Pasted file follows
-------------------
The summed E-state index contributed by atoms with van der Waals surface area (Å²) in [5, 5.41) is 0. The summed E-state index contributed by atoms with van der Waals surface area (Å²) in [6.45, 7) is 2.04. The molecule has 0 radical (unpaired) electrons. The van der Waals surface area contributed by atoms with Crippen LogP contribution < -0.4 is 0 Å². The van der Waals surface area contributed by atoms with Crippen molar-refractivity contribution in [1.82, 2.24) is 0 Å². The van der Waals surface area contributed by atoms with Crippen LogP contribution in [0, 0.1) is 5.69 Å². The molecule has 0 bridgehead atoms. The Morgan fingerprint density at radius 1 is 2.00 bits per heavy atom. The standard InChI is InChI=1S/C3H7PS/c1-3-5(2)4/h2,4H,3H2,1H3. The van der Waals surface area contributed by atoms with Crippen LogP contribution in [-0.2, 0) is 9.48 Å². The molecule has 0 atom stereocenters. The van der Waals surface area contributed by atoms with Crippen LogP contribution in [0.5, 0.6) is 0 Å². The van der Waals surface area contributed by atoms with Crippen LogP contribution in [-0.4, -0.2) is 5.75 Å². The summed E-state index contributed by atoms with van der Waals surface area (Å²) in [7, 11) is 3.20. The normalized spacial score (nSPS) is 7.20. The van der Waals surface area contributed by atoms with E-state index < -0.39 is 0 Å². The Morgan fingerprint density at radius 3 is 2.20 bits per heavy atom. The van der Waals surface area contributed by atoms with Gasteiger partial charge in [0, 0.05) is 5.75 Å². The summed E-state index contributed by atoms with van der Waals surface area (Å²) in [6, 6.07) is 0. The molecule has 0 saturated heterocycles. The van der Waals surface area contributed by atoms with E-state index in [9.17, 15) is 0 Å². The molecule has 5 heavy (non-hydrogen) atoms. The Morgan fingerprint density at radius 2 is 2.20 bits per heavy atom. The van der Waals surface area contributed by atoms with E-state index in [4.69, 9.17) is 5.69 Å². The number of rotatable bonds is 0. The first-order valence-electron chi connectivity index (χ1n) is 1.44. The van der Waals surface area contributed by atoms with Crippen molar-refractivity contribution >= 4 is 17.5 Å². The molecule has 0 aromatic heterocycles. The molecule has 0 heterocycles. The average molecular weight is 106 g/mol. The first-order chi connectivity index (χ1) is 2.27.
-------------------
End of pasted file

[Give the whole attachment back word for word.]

The summed E-state index contributed by atoms with van der Waals surface area (Å²) in [5, 5.41) is 0. The summed E-state index contributed by atoms with van der Waals surface area (Å²) in [6.45, 7) is 2.04. The molecule has 0 radical (unpaired) electrons. The van der Waals surface area contributed by atoms with Crippen LogP contribution < -0.4 is 0 Å². The van der Waals surface area contributed by atoms with Crippen molar-refractivity contribution in [1.82, 2.24) is 0 Å². The van der Waals surface area contributed by atoms with Crippen LogP contribution in [0, 0.1) is 5.69 Å². The molecule has 0 bridgehead atoms. The Morgan fingerprint density at radius 1 is 2.00 bits per heavy atom. The standard InChI is InChI=1S/C3H7PS/c1-3-5(2)4/h2,4H,3H2,1H3. The van der Waals surface area contributed by atoms with Crippen LogP contribution in [-0.2, 0) is 9.48 Å². The molecule has 0 atom stereocenters. The van der Waals surface area contributed by atoms with Crippen LogP contribution in [0.5, 0.6) is 0 Å². The van der Waals surface area contributed by atoms with Crippen LogP contribution in [-0.4, -0.2) is 5.75 Å². The summed E-state index contributed by atoms with van der Waals surface area (Å²) in [7, 11) is 3.20. The normalized spacial score (nSPS) is 7.20. The van der Waals surface area contributed by atoms with E-state index < -0.39 is 0 Å². The Morgan fingerprint density at radius 3 is 2.20 bits per heavy atom. The van der Waals surface area contributed by atoms with Gasteiger partial charge in [0, 0.05) is 5.75 Å². The summed E-state index contributed by atoms with van der Waals surface area (Å²) in [6, 6.07) is 0. The molecule has 0 saturated heterocycles. The van der Waals surface area contributed by atoms with E-state index in [9.17, 15) is 0 Å². The molecule has 5 heavy (non-hydrogen) atoms. The Morgan fingerprint density at radius 2 is 2.20 bits per heavy atom. The van der Waals surface area contributed by atoms with E-state index in [4.69, 9.17) is 5.69 Å². The number of rotatable bonds is 0. The first-order valence-electron chi connectivity index (χ1n) is 1.44. The van der Waals surface area contributed by atoms with Crippen molar-refractivity contribution >= 4 is 17.5 Å². The molecule has 0 aromatic heterocycles. The molecule has 0 heterocycles. The average molecular weight is 106 g/mol. The first-order chi connectivity index (χ1) is 2.27.